I think the best way to illustrate not only the distance I have travelled in the last five years but also the impact of sharing my story, is to once again share – this time about sliding down the side of a mountain on two sticks of fibreglass with Nicola, still by my side, no longer on my lap.

Nicola and I arrived on the ski fields of Nagano, Japan, courtesy of a Christmas present from my partner, who had also booked us group lessons; kids for Nicola and growed up for me, both beginners. We were both feeling a shirt load of fear as we put on our ski boots for the first lesson.

A quick kiss and cuddle and off we went to our different classes. I have never been so bad at anything in my whole life! Each time I moved I fell and each time I fell, I had to be helped up – I just didn’t have the strength to get up, sooo disempowering.

I started down the slippery slope of comparison and identification with being crippled. “I am the worst in the class.” “Why did I think somebody like me could ski?” “How could I been so stupid?” And over and over again, “I have MS. Why did I think I could ski?” An hour and a half into my lesson, I baled and when I saw Nicola at lunch, discovered so had she. we both cried like babies.

My partner exchanged our group lessons for a fewer number of private lessons that we would have together (thank you!), and we could start in the afternoon of the next day. Nicola and I played in the snow all afternoon but my mind was filled with the undercurrent of every negative comparison I had ever held in my life – essentially I was less-than everyone at everything.

So in the early hours of the following morning, I meditated: meditated on being strong enough to get myself up when I fell, meditated on holding fear and courage in the same hand and meditated on joy.

And the next morning woke up, yoga-ed, dressed and meditated again, this time I realised that just being there was an extraordinary achievement and privilege, and I focused on gratitude for each moment. I set an intention to engage with each moment and learn as much as I could, rather than on how I was compared to other people, acknowledge my fear and ask any question that came into my mind, no matter how silly it seemed.

It’s funny how much this intention eased the pressure and fear. I felt light and very committed. This lightness and fear enabled me to support Nicola on the shuttle to the ski fields.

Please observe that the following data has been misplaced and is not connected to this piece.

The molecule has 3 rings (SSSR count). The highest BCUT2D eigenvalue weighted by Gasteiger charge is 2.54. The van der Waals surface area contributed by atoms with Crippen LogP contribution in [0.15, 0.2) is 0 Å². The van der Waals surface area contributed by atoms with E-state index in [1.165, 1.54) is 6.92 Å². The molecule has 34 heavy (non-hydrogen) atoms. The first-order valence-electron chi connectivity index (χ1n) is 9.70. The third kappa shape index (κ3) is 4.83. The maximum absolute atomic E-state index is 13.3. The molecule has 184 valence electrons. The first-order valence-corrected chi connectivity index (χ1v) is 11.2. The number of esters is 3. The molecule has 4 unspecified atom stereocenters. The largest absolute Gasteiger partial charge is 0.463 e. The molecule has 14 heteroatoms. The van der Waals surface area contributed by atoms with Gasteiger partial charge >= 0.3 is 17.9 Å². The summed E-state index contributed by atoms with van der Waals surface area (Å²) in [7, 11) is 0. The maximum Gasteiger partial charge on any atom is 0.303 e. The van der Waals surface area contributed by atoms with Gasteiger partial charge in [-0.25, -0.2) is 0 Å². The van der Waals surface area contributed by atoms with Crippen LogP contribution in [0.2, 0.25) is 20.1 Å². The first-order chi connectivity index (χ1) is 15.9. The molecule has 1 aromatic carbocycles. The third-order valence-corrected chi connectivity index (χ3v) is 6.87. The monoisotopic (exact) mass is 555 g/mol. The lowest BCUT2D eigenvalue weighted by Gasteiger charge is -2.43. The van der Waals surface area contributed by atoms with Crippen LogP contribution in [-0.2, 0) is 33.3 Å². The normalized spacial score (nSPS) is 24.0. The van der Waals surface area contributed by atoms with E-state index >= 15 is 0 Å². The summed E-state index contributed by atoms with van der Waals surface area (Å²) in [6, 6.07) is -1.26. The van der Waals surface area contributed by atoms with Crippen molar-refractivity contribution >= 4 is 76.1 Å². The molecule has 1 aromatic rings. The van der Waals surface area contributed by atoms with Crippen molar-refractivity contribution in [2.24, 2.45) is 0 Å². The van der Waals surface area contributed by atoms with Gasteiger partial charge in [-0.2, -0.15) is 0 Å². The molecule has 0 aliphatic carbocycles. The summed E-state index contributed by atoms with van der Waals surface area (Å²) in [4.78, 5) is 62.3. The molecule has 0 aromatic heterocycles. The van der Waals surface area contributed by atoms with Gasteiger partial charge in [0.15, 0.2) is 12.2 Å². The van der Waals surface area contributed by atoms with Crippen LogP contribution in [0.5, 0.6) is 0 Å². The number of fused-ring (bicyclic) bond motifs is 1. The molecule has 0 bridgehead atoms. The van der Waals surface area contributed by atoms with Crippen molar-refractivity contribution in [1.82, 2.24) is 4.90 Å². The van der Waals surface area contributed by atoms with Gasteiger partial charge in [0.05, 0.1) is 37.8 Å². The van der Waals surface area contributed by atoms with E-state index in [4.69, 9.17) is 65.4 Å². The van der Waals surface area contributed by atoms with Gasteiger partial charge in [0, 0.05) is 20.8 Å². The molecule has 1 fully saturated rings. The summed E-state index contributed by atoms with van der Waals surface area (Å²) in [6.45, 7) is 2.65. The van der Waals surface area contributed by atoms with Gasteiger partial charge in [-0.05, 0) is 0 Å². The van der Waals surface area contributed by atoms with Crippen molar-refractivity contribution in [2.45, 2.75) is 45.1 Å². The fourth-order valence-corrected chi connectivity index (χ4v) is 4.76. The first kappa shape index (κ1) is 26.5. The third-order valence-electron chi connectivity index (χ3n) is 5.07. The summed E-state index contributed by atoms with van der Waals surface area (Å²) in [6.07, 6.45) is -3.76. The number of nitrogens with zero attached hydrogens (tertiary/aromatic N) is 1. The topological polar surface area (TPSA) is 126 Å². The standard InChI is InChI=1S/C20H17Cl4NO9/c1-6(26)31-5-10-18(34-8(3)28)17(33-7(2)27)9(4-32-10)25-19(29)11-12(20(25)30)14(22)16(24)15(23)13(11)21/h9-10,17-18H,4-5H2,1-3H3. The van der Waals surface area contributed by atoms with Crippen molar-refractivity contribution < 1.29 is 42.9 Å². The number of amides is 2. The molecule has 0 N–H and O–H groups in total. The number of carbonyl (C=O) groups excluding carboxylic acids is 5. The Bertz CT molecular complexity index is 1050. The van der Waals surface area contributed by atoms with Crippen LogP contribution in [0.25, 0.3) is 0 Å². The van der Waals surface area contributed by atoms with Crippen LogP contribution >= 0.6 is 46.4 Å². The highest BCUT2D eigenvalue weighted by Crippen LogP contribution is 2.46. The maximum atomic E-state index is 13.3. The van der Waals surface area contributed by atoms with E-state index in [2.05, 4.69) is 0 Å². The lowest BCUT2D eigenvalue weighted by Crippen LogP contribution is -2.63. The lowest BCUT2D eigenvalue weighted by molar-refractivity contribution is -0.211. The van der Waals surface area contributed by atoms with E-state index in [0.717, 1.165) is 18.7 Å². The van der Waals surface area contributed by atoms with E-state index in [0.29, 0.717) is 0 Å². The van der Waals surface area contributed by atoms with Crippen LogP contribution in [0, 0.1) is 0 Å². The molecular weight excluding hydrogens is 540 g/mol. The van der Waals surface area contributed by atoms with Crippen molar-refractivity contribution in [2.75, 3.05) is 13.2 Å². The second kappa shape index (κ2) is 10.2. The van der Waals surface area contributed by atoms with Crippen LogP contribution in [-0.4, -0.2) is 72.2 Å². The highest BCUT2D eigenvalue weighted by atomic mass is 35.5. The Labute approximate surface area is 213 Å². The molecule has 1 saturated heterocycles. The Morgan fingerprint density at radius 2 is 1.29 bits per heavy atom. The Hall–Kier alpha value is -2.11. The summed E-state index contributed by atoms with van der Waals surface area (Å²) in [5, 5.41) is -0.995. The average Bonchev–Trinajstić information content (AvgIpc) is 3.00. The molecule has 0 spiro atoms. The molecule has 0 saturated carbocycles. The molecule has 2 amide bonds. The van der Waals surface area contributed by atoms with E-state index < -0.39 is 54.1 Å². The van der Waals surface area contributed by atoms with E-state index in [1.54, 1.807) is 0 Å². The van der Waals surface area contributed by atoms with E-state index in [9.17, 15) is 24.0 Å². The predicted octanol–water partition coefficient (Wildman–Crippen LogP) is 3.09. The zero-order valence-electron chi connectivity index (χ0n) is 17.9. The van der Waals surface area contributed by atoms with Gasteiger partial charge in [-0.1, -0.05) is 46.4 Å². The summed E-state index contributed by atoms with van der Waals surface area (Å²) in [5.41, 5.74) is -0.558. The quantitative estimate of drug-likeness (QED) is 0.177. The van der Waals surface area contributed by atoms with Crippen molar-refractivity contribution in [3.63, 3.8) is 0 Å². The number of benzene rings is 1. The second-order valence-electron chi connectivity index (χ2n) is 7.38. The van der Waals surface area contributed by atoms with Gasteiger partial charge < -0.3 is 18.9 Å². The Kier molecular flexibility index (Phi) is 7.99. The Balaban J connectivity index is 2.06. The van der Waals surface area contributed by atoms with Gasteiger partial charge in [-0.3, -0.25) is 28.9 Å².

The lesson went well and the ski instructor was excellent (thank you, Henry). Nicola got it almost straight away and I was able to get myself up, lasted the whole two hours, found it difficult to coordinate the two sides of my body and discovered that I really was determined to learn as much as I could.

I was also bolstered by another instructor who, when I apologised for being in his way, said “never apologise for being a beginner”, and I didn’t after that. Another lesson and I was further along the way, and Nicola and I went down the beginners’ slope.

I loved watching her graceful turns but I was still feeling the lack of control that came from not being able to coordinate the two sides of my body. And somewhere along the line, I made a vow to share this journey so that it wasn’t just for me.

After more yoga and more meditation, this time focus on postures and visualisations to stimulate communication between the two sides of my brain, I went back to the Magic Carpet. This time I would just keep going down the magic carpet until I got it, no matter how many times it took.

First time I fell. Well, at least now I could get up. Second time and I turned right. The third time it clicked, both sides of my body working together, turning right and left. A few more times to make sure, visualising both sides of my brain working together, looking up and feeling it in my body.

On the ski lift with my partner, something I could never even have dreamt about, and then skiing down the slope with my daughter and my partner, actually skiing, not just snowploughing to the bottom – triumph! Again, after lunch.

More meditation and yoga, much more gratitude and the next day the ski instructor couldn’t believe how much I had improved in a day. I told him, I meditated and visualised but he decided my partner and friends were good teachers - which might also be true.

The next day, our last day in the ski fields we skied again but my legs and knees were getting tired and decided to have a short day on my skis, not wanting to push my luck. I felt such an extraordinary feeling of achievement for myself and pride for Nicola's achievement.

I had learnt so much about myself and my capacity to learn, and Nicola learnt the confidence that comes from facing down fear. Now I am honouring my vow to share my story. If I can accept being a beginner, ask questions, fall over and try